Night riders: The Sikh community's Free Kitchen helps the homeless

by Josie Stanford / 04 December, 2018
With freshly-made Indian meals, the crew hit the roads in their jeep. Photo/Rebekah Robinson/North & South

With freshly-made Indian meals, the crew hit the roads in their jeep. Photo/Rebekah Robinson/North & South

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Rain or shine, the Sikh community’s “Free Kitchen” brings food and warmth to the homeless.

I’m sitting in a black jeep with four Sikh men driving through the streets of South Auckland at dusk. With an orange scarf protecting my crown chakra in traditional fashion, I let their sing-song chant wash over me. Driver Delpreet Singh explains the continuous prayer keeps them focused on their mission: service.

This is Sikh Sangat Free Kitchen, which provides food to the homeless and needy. The project began in Auckland at the beginning of winter in 2017 and is now spreading around the country.

In the boot of the jeep are 60 packaged Indian meals, freshly made by women at the Sikh temple in Wiri. On this Saturday night, we’re joined by volunteers who run the Te Puke, Tauranga and Hamilton branches of the Free Kitchen, which also operates in Rotorua and Christchurch.

Meals are prepared at the Sikh temple in Wiri. Photo/Rebekah Robinson/North & South

Meals are prepared at the Sikh temple in Wiri. Photo/Rebekah Robinson/North & South

In Hamilton, the group sets up a feeding station at 8am every Sunday in the city centre. But Auckland is a sprawling place, so we take to the streets, on the hunt for the without-a-roof people.

“Over there, in the skate park,” comes a voice from the back of the jeep. We pull over and pile out, to be warmly greeted by an ageing Māori man who Singh addresses as “Uncle”. Later, Singh tells me they’d come across the Manukau local five weeks earlier on his first night on the streets, after he was kicked out by his family.

A few of us head over the grass to the skate park to assess the need, then someone doubles back to collect food, juice and water for each person. One man devours his meal – a paneer curry – in the few minutes we linger and then hands back the empty container.

Sikh Sangat “Free Kitchen” co-founder Jaspal Singh gives food and drink to Ida Pihema, who’s been sleeping rough. Photo/Rebekah Robinson/North & South

Sikh Sangat “Free Kitchen” co-founder Jaspal Singh gives food and drink to Ida Pihema, who’s been sleeping rough. Photo/Rebekah Robinson/North & South

We move on to an encampment under a road bridge, then we’re off again, headed to Ōnehunga.

A tip-off about a group living outside a church doesn’t bear fruit, but while we’re parked up, a young woman approaches. One of the volunteers gives her a meal from the boot of the car and, after exchanging a few words, hands her a jumper; she pulls it on. Most of the people we meet don’t look drunk or high. They look resigned, cold, and grateful.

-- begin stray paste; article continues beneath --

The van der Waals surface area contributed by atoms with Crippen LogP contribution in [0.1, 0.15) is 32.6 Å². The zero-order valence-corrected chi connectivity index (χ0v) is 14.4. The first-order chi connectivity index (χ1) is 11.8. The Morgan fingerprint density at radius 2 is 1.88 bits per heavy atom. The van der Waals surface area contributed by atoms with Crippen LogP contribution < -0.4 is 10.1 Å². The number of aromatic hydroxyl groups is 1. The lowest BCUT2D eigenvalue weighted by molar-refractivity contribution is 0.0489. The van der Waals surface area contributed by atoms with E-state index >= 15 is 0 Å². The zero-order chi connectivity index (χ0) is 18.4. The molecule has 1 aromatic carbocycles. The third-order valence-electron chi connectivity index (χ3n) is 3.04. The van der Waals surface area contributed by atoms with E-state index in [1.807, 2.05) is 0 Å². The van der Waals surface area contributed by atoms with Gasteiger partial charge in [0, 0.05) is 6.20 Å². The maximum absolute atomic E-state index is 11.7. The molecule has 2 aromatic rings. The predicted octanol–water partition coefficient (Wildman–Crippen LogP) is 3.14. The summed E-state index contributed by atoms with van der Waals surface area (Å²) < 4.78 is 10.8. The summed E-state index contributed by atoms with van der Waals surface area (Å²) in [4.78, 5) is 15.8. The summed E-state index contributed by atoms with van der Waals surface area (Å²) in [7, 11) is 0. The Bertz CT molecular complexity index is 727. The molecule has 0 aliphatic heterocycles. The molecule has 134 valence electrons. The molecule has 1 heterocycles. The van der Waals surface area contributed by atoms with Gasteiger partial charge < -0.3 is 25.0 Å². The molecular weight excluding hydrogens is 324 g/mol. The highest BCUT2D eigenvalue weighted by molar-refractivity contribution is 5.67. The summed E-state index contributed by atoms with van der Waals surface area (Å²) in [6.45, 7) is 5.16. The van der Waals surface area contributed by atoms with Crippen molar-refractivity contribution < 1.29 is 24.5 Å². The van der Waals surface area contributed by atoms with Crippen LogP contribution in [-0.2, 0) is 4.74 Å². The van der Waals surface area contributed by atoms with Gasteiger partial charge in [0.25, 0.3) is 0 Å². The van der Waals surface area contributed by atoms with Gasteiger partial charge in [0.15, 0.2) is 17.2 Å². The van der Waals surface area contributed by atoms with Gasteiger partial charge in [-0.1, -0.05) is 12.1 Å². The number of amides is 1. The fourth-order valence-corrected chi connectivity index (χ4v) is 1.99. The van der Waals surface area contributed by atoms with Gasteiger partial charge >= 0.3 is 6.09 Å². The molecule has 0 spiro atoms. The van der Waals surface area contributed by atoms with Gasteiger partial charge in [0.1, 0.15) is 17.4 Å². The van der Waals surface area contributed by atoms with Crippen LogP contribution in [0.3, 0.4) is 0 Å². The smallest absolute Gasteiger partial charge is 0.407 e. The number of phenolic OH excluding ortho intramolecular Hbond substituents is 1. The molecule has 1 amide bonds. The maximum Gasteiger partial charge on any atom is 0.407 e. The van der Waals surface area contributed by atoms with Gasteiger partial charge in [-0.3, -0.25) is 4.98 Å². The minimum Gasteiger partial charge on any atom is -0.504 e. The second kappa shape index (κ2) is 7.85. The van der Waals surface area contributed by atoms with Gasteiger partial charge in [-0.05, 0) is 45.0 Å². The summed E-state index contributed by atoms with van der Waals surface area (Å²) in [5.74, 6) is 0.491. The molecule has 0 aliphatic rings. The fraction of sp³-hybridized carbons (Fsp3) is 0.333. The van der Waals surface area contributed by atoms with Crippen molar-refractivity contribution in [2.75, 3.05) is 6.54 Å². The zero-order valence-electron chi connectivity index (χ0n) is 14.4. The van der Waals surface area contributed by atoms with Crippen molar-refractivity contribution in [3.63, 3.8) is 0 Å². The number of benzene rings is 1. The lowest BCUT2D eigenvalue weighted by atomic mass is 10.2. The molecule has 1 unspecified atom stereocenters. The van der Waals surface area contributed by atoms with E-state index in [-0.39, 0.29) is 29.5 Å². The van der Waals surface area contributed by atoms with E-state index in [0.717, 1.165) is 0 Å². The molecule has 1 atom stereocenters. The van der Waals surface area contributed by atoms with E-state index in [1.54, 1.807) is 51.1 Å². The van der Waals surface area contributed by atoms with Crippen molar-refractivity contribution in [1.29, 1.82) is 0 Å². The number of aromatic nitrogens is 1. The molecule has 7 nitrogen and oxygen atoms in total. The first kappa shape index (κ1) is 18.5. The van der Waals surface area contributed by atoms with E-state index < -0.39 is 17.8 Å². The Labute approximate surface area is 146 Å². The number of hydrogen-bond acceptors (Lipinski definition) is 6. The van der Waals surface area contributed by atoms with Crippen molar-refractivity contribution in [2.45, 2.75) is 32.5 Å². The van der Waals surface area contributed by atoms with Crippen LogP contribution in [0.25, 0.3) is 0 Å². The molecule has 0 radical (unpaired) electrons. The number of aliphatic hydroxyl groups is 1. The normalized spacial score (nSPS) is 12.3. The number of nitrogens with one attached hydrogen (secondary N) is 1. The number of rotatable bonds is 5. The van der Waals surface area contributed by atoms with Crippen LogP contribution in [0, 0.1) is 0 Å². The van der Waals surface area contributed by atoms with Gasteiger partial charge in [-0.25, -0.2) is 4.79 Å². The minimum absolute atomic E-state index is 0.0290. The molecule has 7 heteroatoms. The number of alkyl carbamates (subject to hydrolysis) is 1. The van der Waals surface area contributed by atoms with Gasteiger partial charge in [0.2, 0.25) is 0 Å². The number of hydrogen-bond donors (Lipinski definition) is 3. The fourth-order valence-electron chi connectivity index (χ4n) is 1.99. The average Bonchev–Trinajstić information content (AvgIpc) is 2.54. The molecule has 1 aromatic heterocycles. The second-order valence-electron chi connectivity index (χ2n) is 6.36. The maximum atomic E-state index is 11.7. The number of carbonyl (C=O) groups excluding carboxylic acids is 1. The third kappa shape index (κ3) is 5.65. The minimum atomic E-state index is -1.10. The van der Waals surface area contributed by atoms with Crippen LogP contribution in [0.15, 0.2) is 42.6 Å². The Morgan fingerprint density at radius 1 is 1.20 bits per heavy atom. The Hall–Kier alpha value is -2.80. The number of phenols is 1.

Left, food is prepared for 60 meals. Right, Father of one Delpreet Singh works for a software company by day. “Giving back is the only way forward,” he says. Photo/Rebekah Robinson/North & South

Left, food is prepared for 60 meals. Right, Father of one Delpreet Singh works for a software company by day. “Giving back is the only way forward,” he says. Photo/Rebekah Robinson/North & South

Next stop: New Lynn. “There’s a community of about 20 we’ve been visiting under the bridge,” Singh tells me.

When we get there, the bridge is quiet, but we find a group of five camping under tarps next to the railway. A young man, perhaps 19 years old, explains they’d been moved on and the group had dispersed. “Are you warm enough?” asks Singh. “We can bring a jacket next time.” A polite “Yes, please”, and a request for a beanie is met with a promise to bring both next week.

Volunteers hit the streets on a rainy Saturday night. Photo/Rebekah Robinson/North & South

Volunteers hit the streets on a rainy Saturday night. Photo/Rebekah Robinson/North & South

Back on the road, the prayers continue as we head to Swanson. Then, if any meals are still left, we’ll head to the city – but the volunteers believe the forgotten ones are in the suburbs. Their weekly mission ends around 10pm.

“This is how we spend our Saturday night,” smiles Singh, a father of one who works in Auckland as a finance manager for a software company.

“Giving back is the only way forward.”

This story was originally published in the December issue of North & South.

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